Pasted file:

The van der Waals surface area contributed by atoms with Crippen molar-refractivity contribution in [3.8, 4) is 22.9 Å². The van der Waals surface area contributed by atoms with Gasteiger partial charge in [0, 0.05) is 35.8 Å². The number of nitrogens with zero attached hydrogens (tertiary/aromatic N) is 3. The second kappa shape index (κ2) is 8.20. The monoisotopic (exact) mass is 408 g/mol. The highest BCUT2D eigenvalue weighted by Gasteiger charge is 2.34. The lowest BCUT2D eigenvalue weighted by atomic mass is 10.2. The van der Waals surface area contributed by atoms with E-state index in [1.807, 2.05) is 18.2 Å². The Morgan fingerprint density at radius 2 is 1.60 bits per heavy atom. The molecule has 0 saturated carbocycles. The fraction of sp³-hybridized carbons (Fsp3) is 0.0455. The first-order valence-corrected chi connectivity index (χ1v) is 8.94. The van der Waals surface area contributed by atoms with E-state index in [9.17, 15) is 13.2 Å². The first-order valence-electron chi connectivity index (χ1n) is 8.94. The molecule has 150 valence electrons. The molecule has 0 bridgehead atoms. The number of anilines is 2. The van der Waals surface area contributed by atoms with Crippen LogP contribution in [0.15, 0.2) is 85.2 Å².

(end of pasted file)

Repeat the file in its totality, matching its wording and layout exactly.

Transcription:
The van der Waals surface area contributed by atoms with Crippen molar-refractivity contribution in [3.8, 4) is 22.9 Å². The van der Waals surface area contributed by atoms with Gasteiger partial charge in [0, 0.05) is 35.8 Å². The number of nitrogens with zero attached hydrogens (tertiary/aromatic N) is 3. The second kappa shape index (κ2) is 8.20. The monoisotopic (exact) mass is 408 g/mol. The highest BCUT2D eigenvalue weighted by Gasteiger charge is 2.34. The lowest BCUT2D eigenvalue weighted by atomic mass is 10.2. The van der Waals surface area contributed by atoms with E-state index in [1.807, 2.05) is 18.2 Å². The Morgan fingerprint density at radius 2 is 1.60 bits per heavy atom. The molecule has 0 saturated carbocycles. The fraction of sp³-hybridized carbons (Fsp3) is 0.0455. The first-order valence-corrected chi connectivity index (χ1v) is 8.94. The van der Waals surface area contributed by atoms with E-state index in [9.17, 15) is 13.2 Å². The first-order valence-electron chi connectivity index (χ1n) is 8.94. The molecule has 150 valence electrons. The molecule has 0 bridgehead atoms. The number of anilines is 2. The van der Waals surface area contributed by atoms with Crippen LogP contribution in [0.15, 0.2) is 85.2 Å².